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Pain. 1997 Mar;70(1):3-14.

Chronic pain in elderly people.

Author information

  • 1Department of Psychology, McGill University, Montreal, Quebec, Canada. lucy@ego.psych.mcgill.ca

Abstract

Chronic pain in elderly people has only recently begun to receive serious empirical consideration. There is compelling evidence that a significant majority of the elderly experience pain which may interfere with normal functioning. Nonetheless, a significant proportion of these individuals do not receive adequate pain management. Three significant factors which may contribute to this are (1) lack of proper pain assessment; (2) potential risks of pharmacotherapy in the elderly; and (3) misconceptions regarding both the efficacy of nonpharmacological pain management strategies and the attitudes of the elderly towards such treatments. In this review the most commonly used assessment instruments and patterns of age differences in the experience of chronic pain are described and evidence for the efficacy of psychological pain management strategies for this group is reviewed.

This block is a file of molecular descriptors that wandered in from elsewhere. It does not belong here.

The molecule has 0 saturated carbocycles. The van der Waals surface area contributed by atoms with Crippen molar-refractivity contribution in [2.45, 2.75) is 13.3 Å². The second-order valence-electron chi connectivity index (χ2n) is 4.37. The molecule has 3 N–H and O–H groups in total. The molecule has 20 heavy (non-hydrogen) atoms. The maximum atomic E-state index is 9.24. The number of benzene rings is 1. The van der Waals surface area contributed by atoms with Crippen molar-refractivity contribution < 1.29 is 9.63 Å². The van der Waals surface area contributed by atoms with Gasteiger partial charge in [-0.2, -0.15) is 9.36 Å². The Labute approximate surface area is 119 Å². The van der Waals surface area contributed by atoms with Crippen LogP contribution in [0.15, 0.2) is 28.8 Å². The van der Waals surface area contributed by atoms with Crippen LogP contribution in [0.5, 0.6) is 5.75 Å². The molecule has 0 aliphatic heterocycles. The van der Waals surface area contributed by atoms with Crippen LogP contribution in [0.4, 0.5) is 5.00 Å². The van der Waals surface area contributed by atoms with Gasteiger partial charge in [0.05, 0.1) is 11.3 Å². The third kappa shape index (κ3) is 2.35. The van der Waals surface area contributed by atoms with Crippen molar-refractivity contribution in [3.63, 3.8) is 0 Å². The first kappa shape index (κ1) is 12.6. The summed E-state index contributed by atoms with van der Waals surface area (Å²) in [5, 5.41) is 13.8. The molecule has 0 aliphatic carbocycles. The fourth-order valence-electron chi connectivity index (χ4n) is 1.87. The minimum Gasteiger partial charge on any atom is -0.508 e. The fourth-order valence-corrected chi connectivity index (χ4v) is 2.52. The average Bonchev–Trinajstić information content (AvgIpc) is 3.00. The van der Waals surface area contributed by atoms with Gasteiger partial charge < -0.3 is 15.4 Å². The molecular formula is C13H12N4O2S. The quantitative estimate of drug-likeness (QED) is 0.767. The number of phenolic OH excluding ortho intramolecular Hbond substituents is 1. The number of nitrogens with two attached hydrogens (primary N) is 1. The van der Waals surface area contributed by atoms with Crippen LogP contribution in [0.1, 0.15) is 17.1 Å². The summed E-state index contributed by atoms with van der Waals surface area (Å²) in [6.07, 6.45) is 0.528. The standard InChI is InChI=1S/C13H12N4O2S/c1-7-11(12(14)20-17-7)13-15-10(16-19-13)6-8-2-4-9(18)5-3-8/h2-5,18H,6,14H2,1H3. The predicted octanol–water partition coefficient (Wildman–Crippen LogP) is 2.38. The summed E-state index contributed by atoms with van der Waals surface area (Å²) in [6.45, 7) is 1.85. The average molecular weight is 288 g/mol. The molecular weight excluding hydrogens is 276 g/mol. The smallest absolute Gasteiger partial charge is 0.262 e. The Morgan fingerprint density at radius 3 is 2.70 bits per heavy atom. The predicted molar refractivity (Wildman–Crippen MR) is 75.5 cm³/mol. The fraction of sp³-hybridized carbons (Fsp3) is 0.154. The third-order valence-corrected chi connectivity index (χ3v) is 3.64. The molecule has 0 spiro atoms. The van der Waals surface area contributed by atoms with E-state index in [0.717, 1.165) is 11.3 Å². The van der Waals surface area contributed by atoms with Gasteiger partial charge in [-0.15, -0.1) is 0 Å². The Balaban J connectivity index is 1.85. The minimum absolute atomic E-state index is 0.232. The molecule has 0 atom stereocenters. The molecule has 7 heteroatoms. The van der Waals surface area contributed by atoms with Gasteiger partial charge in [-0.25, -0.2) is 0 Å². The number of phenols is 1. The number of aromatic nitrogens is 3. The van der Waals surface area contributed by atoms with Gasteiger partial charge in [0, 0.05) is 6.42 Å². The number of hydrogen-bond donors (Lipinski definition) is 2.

PMID:
9106804
[PubMed - indexed for MEDLINE]
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